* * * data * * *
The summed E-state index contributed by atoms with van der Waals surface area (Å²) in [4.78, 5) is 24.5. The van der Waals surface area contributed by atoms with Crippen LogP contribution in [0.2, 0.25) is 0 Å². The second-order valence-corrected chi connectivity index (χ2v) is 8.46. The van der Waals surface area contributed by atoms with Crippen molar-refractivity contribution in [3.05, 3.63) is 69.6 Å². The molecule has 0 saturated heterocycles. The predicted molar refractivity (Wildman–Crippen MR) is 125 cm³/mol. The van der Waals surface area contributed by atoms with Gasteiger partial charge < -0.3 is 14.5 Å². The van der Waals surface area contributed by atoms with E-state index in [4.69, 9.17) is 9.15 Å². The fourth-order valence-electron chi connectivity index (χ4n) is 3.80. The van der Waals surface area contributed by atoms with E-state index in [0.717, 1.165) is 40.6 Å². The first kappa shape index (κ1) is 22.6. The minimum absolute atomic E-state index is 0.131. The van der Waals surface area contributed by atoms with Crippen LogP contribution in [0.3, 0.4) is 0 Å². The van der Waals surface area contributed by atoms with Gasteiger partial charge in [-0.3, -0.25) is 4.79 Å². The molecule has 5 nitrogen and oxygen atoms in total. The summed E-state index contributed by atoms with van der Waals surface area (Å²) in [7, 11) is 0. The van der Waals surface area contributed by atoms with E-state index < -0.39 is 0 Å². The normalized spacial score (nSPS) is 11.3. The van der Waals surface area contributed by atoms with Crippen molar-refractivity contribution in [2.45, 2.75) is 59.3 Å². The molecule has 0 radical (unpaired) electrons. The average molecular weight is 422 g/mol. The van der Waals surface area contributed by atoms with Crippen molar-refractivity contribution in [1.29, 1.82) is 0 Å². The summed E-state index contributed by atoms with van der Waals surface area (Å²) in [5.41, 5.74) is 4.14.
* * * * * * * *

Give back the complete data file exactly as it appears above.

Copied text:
The summed E-state index contributed by atoms with van der Waals surface area (Å²) in [4.78, 5) is 24.5. The van der Waals surface area contributed by atoms with Crippen LogP contribution in [0.2, 0.25) is 0 Å². The second-order valence-corrected chi connectivity index (χ2v) is 8.46. The van der Waals surface area contributed by atoms with Crippen molar-refractivity contribution in [3.05, 3.63) is 69.6 Å². The molecule has 0 saturated heterocycles. The predicted molar refractivity (Wildman–Crippen MR) is 125 cm³/mol. The van der Waals surface area contributed by atoms with Gasteiger partial charge < -0.3 is 14.5 Å². The van der Waals surface area contributed by atoms with E-state index in [4.69, 9.17) is 9.15 Å². The fourth-order valence-electron chi connectivity index (χ4n) is 3.80. The van der Waals surface area contributed by atoms with E-state index in [0.717, 1.165) is 40.6 Å². The first kappa shape index (κ1) is 22.6. The minimum absolute atomic E-state index is 0.131. The van der Waals surface area contributed by atoms with Crippen LogP contribution in [0.3, 0.4) is 0 Å². The van der Waals surface area contributed by atoms with Gasteiger partial charge in [-0.3, -0.25) is 4.79 Å². The molecule has 5 nitrogen and oxygen atoms in total. The summed E-state index contributed by atoms with van der Waals surface area (Å²) in [7, 11) is 0. The van der Waals surface area contributed by atoms with E-state index < -0.39 is 0 Å². The normalized spacial score (nSPS) is 11.3. The van der Waals surface area contributed by atoms with Crippen molar-refractivity contribution in [2.45, 2.75) is 59.3 Å². The molecule has 0 radical (unpaired) electrons. The average molecular weight is 422 g/mol. The van der Waals surface area contributed by atoms with Crippen molar-refractivity contribution in [1.29, 1.82) is 0 Å². The summed E-state index contributed by atoms with van der Waals surface area (Å²) in [5.41, 5.74) is 4.14.